A final note on The Rex: guitarist Robb Cappelletto, who has crafted a unique musical identity that straddles the line between jazz, rock, blues, and other genres, releases his new album Double Red on November 14, in performance with keyboardist Michael Shand, bassist Andrew Stewart and drummer Amhed Mitchel. Cappelletto – a faculty member at York University – has been putting out consistently interesting music since his debut album !!! was released in 2012, both under his own name and with the instrumental group re.verse, which has been heard in its residency slots at 416 Snack Bar and The Drake, as well as at Koerner Hall, collaborating with the likes of Shad and DJ Skratch Bastid. Cappelletto is a fiery player, with ample technical command of his instrument, but what sets him apart from his peers is his conscientious attention to the nuances of tone, and his commitment to building a multilayered sonic world in which his music can live.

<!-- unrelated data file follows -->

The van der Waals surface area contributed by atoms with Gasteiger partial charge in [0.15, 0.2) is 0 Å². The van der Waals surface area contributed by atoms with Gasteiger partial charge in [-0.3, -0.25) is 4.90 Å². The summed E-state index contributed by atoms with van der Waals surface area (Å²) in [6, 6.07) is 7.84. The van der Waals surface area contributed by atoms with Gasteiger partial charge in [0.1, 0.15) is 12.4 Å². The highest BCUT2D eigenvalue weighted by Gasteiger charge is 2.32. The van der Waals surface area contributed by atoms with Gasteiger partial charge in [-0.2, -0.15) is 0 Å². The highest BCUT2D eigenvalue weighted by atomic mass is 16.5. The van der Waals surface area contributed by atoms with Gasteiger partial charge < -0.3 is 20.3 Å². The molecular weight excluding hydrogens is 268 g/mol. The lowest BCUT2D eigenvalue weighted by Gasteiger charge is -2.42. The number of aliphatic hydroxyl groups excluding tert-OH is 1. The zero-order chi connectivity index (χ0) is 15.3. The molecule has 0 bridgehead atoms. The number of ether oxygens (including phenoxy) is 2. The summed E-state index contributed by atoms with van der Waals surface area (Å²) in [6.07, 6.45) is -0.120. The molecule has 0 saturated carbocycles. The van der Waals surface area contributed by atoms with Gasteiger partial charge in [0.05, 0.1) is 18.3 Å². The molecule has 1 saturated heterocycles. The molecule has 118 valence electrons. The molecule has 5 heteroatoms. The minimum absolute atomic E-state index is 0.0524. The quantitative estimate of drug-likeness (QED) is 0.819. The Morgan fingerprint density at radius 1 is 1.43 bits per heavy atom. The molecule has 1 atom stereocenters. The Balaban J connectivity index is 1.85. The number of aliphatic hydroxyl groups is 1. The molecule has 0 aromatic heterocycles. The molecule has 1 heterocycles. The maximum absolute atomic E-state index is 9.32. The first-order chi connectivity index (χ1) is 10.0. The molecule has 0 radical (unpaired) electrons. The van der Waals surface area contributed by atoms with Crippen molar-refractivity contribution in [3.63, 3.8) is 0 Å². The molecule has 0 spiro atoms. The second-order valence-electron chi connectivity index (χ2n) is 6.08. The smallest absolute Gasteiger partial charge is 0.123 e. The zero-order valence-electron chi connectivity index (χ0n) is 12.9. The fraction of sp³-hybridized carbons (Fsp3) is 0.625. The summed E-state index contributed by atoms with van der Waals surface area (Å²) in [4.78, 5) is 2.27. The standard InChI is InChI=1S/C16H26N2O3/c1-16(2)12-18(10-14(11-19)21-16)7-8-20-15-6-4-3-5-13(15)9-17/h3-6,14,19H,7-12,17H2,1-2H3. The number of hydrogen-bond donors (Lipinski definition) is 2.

NOV 6 AND NOV 7, 9:30PM: Chet Doxas’ Landline, The Rex. Landline, a new project helmed by Montreal-born saxophonist Chet Doxas, play in support of their new self-titled album, the material for which the band composed cooperatively through a musical version of “broken telephone.” With pianist Jacob Sacks, bassist Zack Lober and drummer Vinnie Sperrazza. 

NOV 14, 9:30PM: Robb Cappelletto Group, The Rex. Robb Cappelletto celebrates the release of his new album Double Red, the latest entry in the fusion guitarist’s discography. With keyboardist Michael Shand, bassist Andrew Stewart and drummer Amhed Mitchel. 

NOV 14 AND NOV 15, 9PM: Gentiane MG Trio, Jazz Bistro. An up-and-coming musician from Montreal, Gentiane MG (Michaud-Gagnon) leads her eponymous trio (bassist Levi Dover and drummer Louis-Vincent Hamel) at Jazz Bistro in support of her recent album, Wonderland.

NOV 20 AND NOV 21, 9:30PM: Dan Weiss Trio, The Rex. Playing compelling modern jazz, drummer Dan Weiss’ trio, with pianist Jacob Sacks and bassist Thomas Morgan, has been active for over a decade, and has developed a thrillingly intuitive musical connection.